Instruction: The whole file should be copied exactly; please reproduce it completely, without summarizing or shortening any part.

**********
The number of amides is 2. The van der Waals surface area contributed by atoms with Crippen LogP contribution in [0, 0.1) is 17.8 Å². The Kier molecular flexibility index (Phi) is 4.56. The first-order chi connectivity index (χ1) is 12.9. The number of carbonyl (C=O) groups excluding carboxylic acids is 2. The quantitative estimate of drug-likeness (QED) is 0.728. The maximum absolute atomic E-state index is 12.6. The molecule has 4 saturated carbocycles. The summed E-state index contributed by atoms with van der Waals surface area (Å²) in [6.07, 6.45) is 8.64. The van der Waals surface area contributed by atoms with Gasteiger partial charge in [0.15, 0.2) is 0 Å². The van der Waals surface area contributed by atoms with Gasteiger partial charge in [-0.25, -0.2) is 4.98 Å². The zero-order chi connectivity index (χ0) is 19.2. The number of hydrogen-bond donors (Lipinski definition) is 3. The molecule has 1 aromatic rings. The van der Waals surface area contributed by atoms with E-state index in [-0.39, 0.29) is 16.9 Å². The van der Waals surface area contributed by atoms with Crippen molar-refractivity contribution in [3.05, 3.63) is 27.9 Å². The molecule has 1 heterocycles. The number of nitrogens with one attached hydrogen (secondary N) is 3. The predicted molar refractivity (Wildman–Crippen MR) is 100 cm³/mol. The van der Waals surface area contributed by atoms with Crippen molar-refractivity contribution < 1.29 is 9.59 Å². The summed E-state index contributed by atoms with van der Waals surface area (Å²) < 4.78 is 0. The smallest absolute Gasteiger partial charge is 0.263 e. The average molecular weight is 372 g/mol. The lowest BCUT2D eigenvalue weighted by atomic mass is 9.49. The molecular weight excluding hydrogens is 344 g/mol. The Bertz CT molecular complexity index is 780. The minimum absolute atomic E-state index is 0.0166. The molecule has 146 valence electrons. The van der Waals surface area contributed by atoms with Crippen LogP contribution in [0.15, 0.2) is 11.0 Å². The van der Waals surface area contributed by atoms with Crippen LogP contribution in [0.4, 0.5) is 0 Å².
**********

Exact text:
The number of amides is 2. The van der Waals surface area contributed by atoms with Crippen LogP contribution in [0, 0.1) is 17.8 Å². The Kier molecular flexibility index (Phi) is 4.56. The first-order chi connectivity index (χ1) is 12.9. The number of carbonyl (C=O) groups excluding carboxylic acids is 2. The quantitative estimate of drug-likeness (QED) is 0.728. The maximum absolute atomic E-state index is 12.6. The molecule has 4 saturated carbocycles. The summed E-state index contributed by atoms with van der Waals surface area (Å²) in [6.07, 6.45) is 8.64. The van der Waals surface area contributed by atoms with Gasteiger partial charge in [0.15, 0.2) is 0 Å². The van der Waals surface area contributed by atoms with Gasteiger partial charge in [-0.25, -0.2) is 4.98 Å². The zero-order chi connectivity index (χ0) is 19.2. The number of hydrogen-bond donors (Lipinski definition) is 3. The molecule has 1 aromatic rings. The van der Waals surface area contributed by atoms with E-state index in [-0.39, 0.29) is 16.9 Å². The van der Waals surface area contributed by atoms with Crippen molar-refractivity contribution in [3.05, 3.63) is 27.9 Å². The molecule has 1 heterocycles. The number of nitrogens with one attached hydrogen (secondary N) is 3. The predicted molar refractivity (Wildman–Crippen MR) is 100 cm³/mol. The van der Waals surface area contributed by atoms with Crippen molar-refractivity contribution < 1.29 is 9.59 Å². The summed E-state index contributed by atoms with van der Waals surface area (Å²) < 4.78 is 0. The smallest absolute Gasteiger partial charge is 0.263 e. The average molecular weight is 372 g/mol. The lowest BCUT2D eigenvalue weighted by atomic mass is 9.49. The molecular weight excluding hydrogens is 344 g/mol. The Bertz CT molecular complexity index is 780. The minimum absolute atomic E-state index is 0.0166. The molecule has 146 valence electrons. The van der Waals surface area contributed by atoms with Crippen LogP contribution in [0.15, 0.2) is 11.0 Å². The van der Waals surface area contributed by atoms with Crippen LogP contribution in [0.4, 0.5) is 0 Å².